The Return of Tarzan

By Edgar Rice Burroughs

Page 172

Thuran acted like one.

Nearly two months of this existence had passed when the first great
calamity befell them. It was prefaced by an adventure which came near
terminating abruptly the sufferings of two of them--terminating them in
the grim and horrible manner of the jungle, forever.

Thuran, down with an attack of jungle fever, lay in the shelter among
the branches of their tree of refuge. Clayton had been into the jungle
a few hundred yards in search of food. As he returned Jane Porter
walked to meet him. Behind the man, cunning and crafty, crept an old
and mangy lion. For three days his ancient thews and sinews had proved
insufficient for the task of providing his cavernous belly with meat.
For months he had eaten less and less frequently, and farther and
farther had he roamed from his accustomed haunts in search of easier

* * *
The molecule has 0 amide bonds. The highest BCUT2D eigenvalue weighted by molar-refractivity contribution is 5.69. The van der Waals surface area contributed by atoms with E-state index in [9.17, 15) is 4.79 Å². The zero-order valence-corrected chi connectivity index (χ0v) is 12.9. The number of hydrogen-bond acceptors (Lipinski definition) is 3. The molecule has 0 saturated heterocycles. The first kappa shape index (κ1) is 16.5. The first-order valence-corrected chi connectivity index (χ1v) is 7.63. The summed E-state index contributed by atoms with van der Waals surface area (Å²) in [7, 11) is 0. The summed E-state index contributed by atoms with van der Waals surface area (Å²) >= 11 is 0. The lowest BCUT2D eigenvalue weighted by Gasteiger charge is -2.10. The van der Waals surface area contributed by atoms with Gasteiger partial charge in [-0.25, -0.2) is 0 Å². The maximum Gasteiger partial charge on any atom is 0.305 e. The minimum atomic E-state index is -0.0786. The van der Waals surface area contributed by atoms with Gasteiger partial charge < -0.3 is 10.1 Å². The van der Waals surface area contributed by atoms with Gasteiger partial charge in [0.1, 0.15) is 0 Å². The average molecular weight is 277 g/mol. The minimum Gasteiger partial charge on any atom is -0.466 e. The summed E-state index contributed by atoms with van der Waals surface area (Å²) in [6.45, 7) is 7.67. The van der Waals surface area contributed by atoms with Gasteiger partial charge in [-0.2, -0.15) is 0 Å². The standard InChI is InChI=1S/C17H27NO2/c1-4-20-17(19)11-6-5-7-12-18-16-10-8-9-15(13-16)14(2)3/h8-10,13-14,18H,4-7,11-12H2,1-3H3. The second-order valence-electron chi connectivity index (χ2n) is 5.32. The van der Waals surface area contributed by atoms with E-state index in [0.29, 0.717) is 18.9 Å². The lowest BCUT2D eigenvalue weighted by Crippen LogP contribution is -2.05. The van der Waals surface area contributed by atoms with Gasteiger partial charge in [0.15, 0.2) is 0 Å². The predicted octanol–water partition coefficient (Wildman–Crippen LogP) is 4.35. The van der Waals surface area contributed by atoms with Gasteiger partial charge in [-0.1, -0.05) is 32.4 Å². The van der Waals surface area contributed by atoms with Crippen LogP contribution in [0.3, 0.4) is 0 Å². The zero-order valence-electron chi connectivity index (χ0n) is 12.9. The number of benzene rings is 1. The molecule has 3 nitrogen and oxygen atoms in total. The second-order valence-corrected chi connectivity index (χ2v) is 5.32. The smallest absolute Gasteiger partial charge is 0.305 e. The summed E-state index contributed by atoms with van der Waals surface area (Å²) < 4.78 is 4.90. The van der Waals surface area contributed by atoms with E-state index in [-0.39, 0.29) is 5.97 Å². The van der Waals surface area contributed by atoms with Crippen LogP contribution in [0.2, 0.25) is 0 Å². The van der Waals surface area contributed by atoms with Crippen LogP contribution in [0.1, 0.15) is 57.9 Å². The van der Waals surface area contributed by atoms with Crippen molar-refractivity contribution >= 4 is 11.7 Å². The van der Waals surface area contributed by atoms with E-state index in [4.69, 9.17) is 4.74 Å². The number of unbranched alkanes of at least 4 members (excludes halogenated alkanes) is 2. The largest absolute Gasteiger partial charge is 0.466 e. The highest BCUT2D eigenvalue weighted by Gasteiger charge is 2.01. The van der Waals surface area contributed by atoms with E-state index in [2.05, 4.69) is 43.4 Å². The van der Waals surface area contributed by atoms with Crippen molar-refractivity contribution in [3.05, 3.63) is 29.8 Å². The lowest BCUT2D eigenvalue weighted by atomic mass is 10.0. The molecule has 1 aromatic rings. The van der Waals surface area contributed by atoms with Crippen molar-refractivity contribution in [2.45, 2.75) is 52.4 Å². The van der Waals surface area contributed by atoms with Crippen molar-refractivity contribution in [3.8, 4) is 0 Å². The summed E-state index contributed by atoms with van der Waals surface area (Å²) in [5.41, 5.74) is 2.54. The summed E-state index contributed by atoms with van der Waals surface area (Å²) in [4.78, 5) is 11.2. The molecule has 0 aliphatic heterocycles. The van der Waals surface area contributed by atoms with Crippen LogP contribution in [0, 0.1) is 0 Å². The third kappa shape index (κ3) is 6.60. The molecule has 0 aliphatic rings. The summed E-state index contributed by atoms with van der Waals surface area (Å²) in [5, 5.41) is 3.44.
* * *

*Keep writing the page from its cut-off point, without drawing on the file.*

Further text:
prey. At last he had found nature's weakest and most defenseless
creature--in a moment more Numa would dine.

Clayton, all unconscious of the lurking death behind him, strode out
into the open toward Jane. He had reached her side, a hundred feet
from the tangled edge of jungle when past his shoulder the girl saw the
tawny head and the wicked yellow eyes as the grasses parted, and the
huge beast, nose to ground, stepped softly into view.

So frozen with horror was she that she could utter no sound, but the
fixed and terrified gaze of her fear-widened eyes spoke as plainly to
Clayton as words. A quick glance behind him revealed the hopelessness
of their situation. The lion was scarce thirty paces from them, and
they were equally as far from the shelter. The man was armed with a
stout stick--as efficacious against a hungry lion, he realized, as a
toy pop-gun charged with a tethered cork.

Numa, ravenous with hunger, had long since learned the futility of
roaring and moaning as he searched for prey, but now that it was as
surely his as though already he had felt the soft flesh beneath his
still mighty paw, he opened his huge jaws, and gave vent to his
long-pent rage in a series of deafening roars that made the air tremble.

"Run, Jane!" cried Clayton. "Quick! Run for the shelter!" But her
paralyzed muscles refused to respond, and she stood mute and rigid,
staring with ghastly countenance at the living death creeping toward

Thuran, at the sound of that awful roar, had come to the opening of the
shelter, and as he saw the

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